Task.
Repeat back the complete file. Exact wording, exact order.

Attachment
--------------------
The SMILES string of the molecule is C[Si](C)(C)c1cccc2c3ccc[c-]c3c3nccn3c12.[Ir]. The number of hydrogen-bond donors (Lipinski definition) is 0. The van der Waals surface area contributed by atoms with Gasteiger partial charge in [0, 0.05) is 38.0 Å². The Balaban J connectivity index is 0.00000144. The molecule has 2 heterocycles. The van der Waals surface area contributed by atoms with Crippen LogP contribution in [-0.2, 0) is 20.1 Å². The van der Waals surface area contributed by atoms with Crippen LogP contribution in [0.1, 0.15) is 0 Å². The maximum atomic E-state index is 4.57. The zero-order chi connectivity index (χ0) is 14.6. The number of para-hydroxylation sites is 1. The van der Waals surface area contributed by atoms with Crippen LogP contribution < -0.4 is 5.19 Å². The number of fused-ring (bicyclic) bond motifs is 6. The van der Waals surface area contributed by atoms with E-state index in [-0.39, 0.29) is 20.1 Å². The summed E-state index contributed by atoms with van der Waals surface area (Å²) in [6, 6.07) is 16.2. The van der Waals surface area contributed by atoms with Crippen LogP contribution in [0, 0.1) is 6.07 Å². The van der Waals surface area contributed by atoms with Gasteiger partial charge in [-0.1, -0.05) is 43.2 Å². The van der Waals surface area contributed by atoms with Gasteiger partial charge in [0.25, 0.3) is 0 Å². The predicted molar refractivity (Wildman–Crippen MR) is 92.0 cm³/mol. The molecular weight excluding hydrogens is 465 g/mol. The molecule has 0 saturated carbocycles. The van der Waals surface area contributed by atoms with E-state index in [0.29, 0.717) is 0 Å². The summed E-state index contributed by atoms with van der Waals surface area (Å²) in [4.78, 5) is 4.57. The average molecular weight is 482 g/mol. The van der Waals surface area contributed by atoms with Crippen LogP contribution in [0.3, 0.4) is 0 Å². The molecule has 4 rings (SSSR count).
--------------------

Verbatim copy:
The SMILES string of the molecule is C[Si](C)(C)c1cccc2c3ccc[c-]c3c3nccn3c12.[Ir]. The number of hydrogen-bond donors (Lipinski definition) is 0. The van der Waals surface area contributed by atoms with Gasteiger partial charge in [0, 0.05) is 38.0 Å². The Balaban J connectivity index is 0.00000144. The molecule has 2 heterocycles. The van der Waals surface area contributed by atoms with Crippen LogP contribution in [-0.2, 0) is 20.1 Å². The van der Waals surface area contributed by atoms with Crippen LogP contribution in [0.1, 0.15) is 0 Å². The maximum atomic E-state index is 4.57. The zero-order chi connectivity index (χ0) is 14.6. The number of para-hydroxylation sites is 1. The van der Waals surface area contributed by atoms with Crippen LogP contribution < -0.4 is 5.19 Å². The number of fused-ring (bicyclic) bond motifs is 6. The van der Waals surface area contributed by atoms with E-state index in [-0.39, 0.29) is 20.1 Å². The summed E-state index contributed by atoms with van der Waals surface area (Å²) in [6, 6.07) is 16.2. The van der Waals surface area contributed by atoms with Crippen LogP contribution in [0, 0.1) is 6.07 Å². The van der Waals surface area contributed by atoms with Gasteiger partial charge in [-0.1, -0.05) is 43.2 Å². The van der Waals surface area contributed by atoms with Gasteiger partial charge in [0.25, 0.3) is 0 Å². The predicted molar refractivity (Wildman–Crippen MR) is 92.0 cm³/mol. The molecular weight excluding hydrogens is 465 g/mol. The molecule has 0 saturated carbocycles. The van der Waals surface area contributed by atoms with E-state index in [0.29, 0.717) is 0 Å². The summed E-state index contributed by atoms with van der Waals surface area (Å²) in [4.78, 5) is 4.57. The average molecular weight is 482 g/mol. The van der Waals surface area contributed by atoms with Crippen LogP contribution in [0.3, 0.4) is 0 Å². The molecule has 4 rings (SSSR count).